Another error for humor’s sake arises in his treatment of 1st Nephi, the first book in the Book of Mormon. Twain mistakenly claims Nephi finished his “Noah’s ark”—actually a very conventional ship—in a single day. The book contains no specific mention of the time lapse, but the textual implication is clearly that it took some time—at least enough for several incidents of insubordination and for the young and, sometimes at least, self-righteous Nephi to go frequently “into the mount” to receive architectural instructions from the Lord Himself (1 Nephi 17, 18), another event which Twain might have taken advantage of.
One of the grossest distortions, however, lies in Twain’s obviously insecure and ambiguous treatment of 3 Nephi (simply called the Book of Nephi by Twain). The book of 3 Nephi, wherein Jesus Christ appears to the Nephites following his resurrection, is perhaps the most important single book in the Book of Mormon. During his brief stay among the Nephites, Jesus repeats the same gospel preached earlier to his followers in Jerusalem. He organizes a church and bestows his priesthood upon twelve disciples. So unfamiliar is Twain with the Book that he seems uncertain as to whether or not the episodes are embellished recountings of Christ’s life in Jerusalem or new events among the Nephites—a serious misunderstanding unenhanced by any attempt at humor. To recapture his wavering confidence and evoke a bit of humor, he comments on the conclusion of the ministering angels’ passage, which reads, “and they were in number about two thousand and five hundred souls; and they did consist of men, women, and children.” “And what else would they be likely to consist of?” he chuckles. Of course even here he depends heavily upon the reader’s unfamiliarity with the text and upon his own superficial reading, for the original passage is clearly stressing that no one was excluded from Christ’s blessing—a re-emphasis of the “suffer the little children” gesture of Jesus while in Jerusalem.
Though it doesn’t really matter, other insignificant errors abound. For example, Twain enumerates the names of the fifteen books comprising the Book of Mormon and mistakenly includes among them the record of Zeniff, an account contained in the Book of Mosiah, while failing to include the Fourth Book of Nephi. Even his spoof on the Book’s redundant and ubiquitous phrase, “And it came to pass,” is a typically inaccurate though delightful exaggeration. Twain claims that if Smith “had left that out, his Bible would have been only a pamphlet.” (RI, 110–111.) This is a bit of humor which survives the literalist’s observation that foreign language editions of the book, printed without the repetitive phrase, still run to more than five hundred pages—pages filled, incidentally, with much more matter than Twain manages in his chapter on the Book of Mormon—but far less amusing.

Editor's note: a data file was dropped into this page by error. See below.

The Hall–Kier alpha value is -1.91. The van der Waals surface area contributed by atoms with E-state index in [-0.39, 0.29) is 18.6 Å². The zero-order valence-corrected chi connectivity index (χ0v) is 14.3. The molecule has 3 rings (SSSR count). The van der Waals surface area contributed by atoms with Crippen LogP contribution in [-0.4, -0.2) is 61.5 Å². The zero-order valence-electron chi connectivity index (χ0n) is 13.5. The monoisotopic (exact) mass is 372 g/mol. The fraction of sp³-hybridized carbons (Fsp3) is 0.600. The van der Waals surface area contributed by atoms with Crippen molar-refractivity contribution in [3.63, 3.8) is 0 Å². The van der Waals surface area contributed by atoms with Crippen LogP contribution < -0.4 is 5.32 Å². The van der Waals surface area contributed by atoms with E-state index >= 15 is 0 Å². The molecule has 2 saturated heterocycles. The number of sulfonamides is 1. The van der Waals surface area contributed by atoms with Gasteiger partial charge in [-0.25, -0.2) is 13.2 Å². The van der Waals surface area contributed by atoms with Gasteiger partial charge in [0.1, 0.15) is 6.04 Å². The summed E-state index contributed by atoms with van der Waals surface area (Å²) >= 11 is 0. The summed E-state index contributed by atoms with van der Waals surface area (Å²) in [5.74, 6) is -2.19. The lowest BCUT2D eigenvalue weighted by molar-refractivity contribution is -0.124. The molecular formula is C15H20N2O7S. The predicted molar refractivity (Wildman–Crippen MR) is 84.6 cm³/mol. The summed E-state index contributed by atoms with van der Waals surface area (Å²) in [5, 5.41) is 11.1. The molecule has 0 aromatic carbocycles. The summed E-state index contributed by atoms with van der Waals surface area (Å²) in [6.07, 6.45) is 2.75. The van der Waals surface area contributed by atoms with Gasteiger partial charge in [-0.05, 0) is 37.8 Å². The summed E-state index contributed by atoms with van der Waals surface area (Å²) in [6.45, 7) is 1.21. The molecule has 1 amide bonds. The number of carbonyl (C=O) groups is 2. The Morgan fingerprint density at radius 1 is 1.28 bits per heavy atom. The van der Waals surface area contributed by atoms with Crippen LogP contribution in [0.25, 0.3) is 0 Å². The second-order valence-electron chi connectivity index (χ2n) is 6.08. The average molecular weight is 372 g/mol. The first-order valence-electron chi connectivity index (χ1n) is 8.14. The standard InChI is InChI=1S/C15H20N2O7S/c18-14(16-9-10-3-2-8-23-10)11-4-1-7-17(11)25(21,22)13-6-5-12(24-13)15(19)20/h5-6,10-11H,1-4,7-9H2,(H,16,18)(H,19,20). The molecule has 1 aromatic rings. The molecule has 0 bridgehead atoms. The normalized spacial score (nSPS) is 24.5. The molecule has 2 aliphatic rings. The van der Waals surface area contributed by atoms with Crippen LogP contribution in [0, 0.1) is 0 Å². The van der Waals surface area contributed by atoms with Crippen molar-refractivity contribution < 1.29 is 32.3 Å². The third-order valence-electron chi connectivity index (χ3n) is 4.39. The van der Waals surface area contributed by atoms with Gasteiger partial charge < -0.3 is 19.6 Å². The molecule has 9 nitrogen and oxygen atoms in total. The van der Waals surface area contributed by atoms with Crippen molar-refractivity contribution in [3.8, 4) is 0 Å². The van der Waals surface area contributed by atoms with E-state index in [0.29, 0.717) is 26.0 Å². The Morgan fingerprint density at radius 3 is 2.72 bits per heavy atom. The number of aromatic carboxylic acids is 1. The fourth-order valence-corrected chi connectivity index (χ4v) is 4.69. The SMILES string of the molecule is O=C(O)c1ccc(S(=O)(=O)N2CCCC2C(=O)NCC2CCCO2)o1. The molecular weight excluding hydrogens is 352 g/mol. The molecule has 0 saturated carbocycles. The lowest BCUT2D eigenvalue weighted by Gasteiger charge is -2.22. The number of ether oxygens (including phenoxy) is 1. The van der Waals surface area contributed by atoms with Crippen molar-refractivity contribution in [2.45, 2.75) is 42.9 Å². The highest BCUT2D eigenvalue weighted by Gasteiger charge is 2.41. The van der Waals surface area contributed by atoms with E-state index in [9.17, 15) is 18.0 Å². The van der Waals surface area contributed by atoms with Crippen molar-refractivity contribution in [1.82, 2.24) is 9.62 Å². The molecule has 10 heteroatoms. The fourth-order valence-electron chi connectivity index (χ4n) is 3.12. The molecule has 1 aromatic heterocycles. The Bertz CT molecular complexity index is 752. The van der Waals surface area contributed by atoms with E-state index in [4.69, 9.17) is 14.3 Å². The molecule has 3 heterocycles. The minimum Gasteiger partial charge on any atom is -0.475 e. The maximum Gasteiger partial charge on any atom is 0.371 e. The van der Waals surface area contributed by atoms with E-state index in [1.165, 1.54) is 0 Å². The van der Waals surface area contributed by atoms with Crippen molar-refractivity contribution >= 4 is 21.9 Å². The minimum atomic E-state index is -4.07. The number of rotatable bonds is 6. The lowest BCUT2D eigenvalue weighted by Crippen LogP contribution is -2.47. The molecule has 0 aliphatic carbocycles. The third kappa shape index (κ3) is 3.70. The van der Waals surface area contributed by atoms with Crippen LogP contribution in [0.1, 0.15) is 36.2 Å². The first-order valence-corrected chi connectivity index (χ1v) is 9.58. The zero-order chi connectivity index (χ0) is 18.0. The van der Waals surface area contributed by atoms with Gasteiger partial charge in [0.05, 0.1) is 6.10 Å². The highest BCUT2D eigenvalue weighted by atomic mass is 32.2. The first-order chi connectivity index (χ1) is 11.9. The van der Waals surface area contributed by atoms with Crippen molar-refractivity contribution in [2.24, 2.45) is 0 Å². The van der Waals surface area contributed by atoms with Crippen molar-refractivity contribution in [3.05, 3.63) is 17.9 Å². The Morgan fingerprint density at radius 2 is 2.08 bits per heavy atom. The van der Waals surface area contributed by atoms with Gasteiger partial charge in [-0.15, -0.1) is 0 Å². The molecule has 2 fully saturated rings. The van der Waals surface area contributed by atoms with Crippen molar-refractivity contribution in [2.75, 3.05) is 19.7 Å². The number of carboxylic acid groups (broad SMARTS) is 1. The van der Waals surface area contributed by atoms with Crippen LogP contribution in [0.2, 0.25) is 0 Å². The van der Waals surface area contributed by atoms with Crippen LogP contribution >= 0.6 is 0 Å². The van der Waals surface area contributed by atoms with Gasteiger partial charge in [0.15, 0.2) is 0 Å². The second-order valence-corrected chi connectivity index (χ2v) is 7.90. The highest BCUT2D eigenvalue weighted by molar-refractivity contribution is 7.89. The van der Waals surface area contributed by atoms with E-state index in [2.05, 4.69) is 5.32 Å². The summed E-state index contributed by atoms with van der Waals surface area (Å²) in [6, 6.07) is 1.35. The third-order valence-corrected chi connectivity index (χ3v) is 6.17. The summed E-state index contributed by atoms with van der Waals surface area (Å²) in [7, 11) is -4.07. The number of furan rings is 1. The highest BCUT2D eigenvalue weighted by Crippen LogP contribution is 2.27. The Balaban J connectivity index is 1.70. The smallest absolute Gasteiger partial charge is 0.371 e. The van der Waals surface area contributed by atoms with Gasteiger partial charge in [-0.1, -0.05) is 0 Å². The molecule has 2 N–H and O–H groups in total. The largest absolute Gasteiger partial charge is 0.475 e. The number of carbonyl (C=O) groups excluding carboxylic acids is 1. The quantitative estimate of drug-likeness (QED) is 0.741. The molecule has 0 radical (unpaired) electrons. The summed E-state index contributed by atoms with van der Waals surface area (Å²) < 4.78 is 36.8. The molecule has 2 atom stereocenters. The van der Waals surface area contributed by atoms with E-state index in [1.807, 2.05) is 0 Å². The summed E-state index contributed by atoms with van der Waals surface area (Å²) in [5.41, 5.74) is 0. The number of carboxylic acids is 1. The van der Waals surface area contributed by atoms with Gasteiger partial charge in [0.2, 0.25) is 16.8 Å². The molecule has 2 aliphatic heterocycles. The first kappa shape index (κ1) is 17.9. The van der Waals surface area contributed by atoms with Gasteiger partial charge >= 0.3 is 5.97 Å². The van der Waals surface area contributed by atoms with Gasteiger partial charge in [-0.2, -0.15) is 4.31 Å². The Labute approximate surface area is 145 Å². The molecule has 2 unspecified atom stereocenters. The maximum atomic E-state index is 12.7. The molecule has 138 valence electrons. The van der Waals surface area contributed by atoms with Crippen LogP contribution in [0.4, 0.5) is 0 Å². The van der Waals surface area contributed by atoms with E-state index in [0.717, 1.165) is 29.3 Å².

So Twain’s desire to spring aboard a popular bandwagon of anti-Mormon sentiment impels him to attack vigorously and humorously a book which he has apparently not read. But had his animosity towards the Latter-day Saints been really serious, he might have attempted a bonafide study of the book, as he did with Mrs. Eddy’s book. In that case his chapter in Roughing It might have evolved into a more delightful and perhaps more authoritative work. But probably not, for his shallow and often clumsy gropings, while humorous, are too crude, too irrelevant. He misses too many opportunities for far more devastating jabs at the Book, opportunities which a competent humorist such as Twain must certainly have exploited had he enjoyed any degree of familiarity with the Book. For example, Twain accuses Joseph Smith of “smouching” (a word he attributes, in a footnote, to “Milton”) the entire book from the New Testament “and no credit given” (RI, 119), and that 1st Nephi is somehow “a plagiarism of the Old Testament” (RI, 115); but he fails to present any specific evidence. His unfamiliarity with the Book causes him to overlook several chapters in 1st Nephi which have been literally “smouched” from Isaiah (although credit is given), as well as the meaty and exciting book of Alma, wherein Alma and his companion have adventures which are strikingly parallel to those of Paul and Timothy; and his confused treatment of 3rd Nephi ignores the fact that many of Christ’s words to the Nephites are verbatim quotations from the New Testament (with no credit given). In addition, although he does include the standard note about the passages in Jacob in which the Lord forbids polygamy, Twain ignores too many of the major books and too many of the supposed flaws which critics who have read the Book of Mormon have regularly delighted in pointing out since its first publication in 1830.
Still, some of Twain’s dogmatic assertions about the Book are widely appreciated by modern Mormon and Gentile readers alike. His pronouncement that the Book “is such a pretentious affair, and yet so ‘slow,’ so sleepy; such an insipid mess of inspiration. It is chloroform in print” (RI, 110), is universally quoted—and, some would claim, not totally wrong, and applicable, in fact, to any scripture. And Twain’s final assessment of the book, often quoted with obsequious condescension by well-meaning ministers (who themselves may not wish to read the book), is phrased so as not to offend anti-Mormon sentiments yet provide at the same time a kind of innocuous sop to the fair-minded reader or the Mormon deafened by Twain’s loud, rattling wagon of delight: Says Twain, clothed in his spurious gown of authority, “The Mormon Bible is rather stupid and tiresome to read, but there is nothing vicious in its teachings. Its code of morals is unobjectionable.” (RI, 119).
On Mormons and Their “Peculiar” Institutions